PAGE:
Goals for developing Parenting Techniques Sample Mind-map The purpose of this mind-map is to help you brainstorm on how to develop yourself as a parent/teacher and actions which lead to reaching these goals. It serves to bring out your own insights and wisdom on what you need in order to develop yourself as a parent. To begin, draw a small circle at the center of the next page. Write your core goal of deepening your abilities as a parent. See the sample below. Once you have identiÞed your core goal, think about some of the different areas that you might address in order to fulÞll this goal. Draw little circles or shapes that radiate out from the central one for each area that you identify. Feel free to be creative, using different shapes or images instead of circles. You can now develop speciÞc steps radiating from each of the different areas that you identiÞed.... To become a great parent Improve my diet and exercise to gain the energy needed. Meet other parents and develop support systems Overcome impatience take yoga class Eat smaller meals and snack Start going to farmers market again Get better sleep Spend time with the parents I already know attend events for parents and families schedule more ÒmeÓ time meditate Learn the Power Parent tools and techniques * This exercise adapted from Scott Miller ! s, ÒThe User ! s Guide to Being Human: The Art and Science of SelfÓ Create Your Ideal Parenting Plan

Draw your mind-map 19 Create Your Ideal Parenting Plan

Goals for Developing My Parenting Sample The purpose of this page is to organize your mind-map into a simple outline of goals. Here is a sample of what it might look like... I. Becoming a Power Parent through the Profound Parenting Membership A. Learn the Power Parent Techniques B. Watch all the videos and read the blogs C. Keep a tracking journal II. Gain the energy needed to engage my child and fulÞll responsibilities A. Get plenty of good sleep each night B. Eat smaller meals and healthy snacks in between C. Start going to the farmers market again and eat more vegetables D. Start taking yoga classes E. Go for two twenty minute walks a day III. Develop a support system A. Spend more time with the parents I already know B. Go to events that cater to parents and families C. Host play-dates at my house that include other parents IV. Overcome my impatience A. Find time to meditate B. Trade time with another parent for child care C. Budget childcare D. Schedule more ÒMEÓ time guilt free Goal: Developing myself as a parent. * This exercise adapted from Scott Miller ! s, ÒThe User ! s Guide to Being Human: The Art and Science of SelfÓ Create Your Ideal Parenting Plan 20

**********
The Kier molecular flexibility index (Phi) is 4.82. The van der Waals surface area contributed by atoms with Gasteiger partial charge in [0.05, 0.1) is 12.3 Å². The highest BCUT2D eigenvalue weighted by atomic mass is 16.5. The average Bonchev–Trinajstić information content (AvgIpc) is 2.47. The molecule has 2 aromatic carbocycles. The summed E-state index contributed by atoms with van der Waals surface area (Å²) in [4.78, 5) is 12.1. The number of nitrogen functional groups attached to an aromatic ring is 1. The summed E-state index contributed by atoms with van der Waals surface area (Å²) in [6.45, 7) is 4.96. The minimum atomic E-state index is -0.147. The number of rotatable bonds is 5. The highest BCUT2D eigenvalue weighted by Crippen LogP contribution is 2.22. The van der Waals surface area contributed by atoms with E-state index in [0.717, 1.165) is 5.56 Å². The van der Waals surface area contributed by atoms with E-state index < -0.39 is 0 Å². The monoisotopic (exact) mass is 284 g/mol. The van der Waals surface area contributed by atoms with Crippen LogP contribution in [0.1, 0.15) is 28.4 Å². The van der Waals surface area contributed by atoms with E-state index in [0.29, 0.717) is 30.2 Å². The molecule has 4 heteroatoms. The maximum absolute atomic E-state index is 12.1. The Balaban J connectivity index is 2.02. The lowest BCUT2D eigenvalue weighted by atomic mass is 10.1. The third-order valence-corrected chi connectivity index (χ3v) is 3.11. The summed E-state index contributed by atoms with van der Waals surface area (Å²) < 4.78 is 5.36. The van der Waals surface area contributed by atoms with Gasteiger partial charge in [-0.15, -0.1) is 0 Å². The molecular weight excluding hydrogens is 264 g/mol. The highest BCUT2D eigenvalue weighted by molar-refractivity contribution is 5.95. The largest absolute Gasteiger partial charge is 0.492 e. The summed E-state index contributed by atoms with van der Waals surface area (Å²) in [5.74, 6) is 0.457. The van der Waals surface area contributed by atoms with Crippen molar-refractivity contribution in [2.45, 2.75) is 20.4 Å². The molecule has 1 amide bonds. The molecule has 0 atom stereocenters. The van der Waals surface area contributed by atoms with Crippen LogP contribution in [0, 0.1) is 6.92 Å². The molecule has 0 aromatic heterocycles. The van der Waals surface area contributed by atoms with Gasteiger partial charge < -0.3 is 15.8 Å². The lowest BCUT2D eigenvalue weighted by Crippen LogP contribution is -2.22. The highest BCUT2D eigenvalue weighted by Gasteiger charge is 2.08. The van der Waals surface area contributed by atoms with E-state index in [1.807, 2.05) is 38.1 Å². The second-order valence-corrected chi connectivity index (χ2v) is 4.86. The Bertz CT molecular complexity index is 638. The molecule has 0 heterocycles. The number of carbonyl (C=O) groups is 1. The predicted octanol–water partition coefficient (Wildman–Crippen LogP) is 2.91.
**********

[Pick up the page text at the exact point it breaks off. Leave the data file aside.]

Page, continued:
The purpose of this page is to organize your mind-map into a simple outline of goals. Goal: Developing myself as a parent. Create Your Ideal Parenting Plan 21

Create Your Ideal Parenting Plan Congratulations! You have done a lot of hard work in discovering and deÞning your parenting approach. With all of this information unearthed, use this page to write you parenting mission statement. Example: It is my mission as Raymond ! s parent to be authoritative in using the Power Parent techniques and my own creativity to support him in discovering his full potential. I plan to do this through continued education, personal development, support from community and nurturing our parent-child bond. Your Parent Mission Statement 22 Step 1 is complete! Now go to Step 2 and learn about tools and techniques for effective parenting.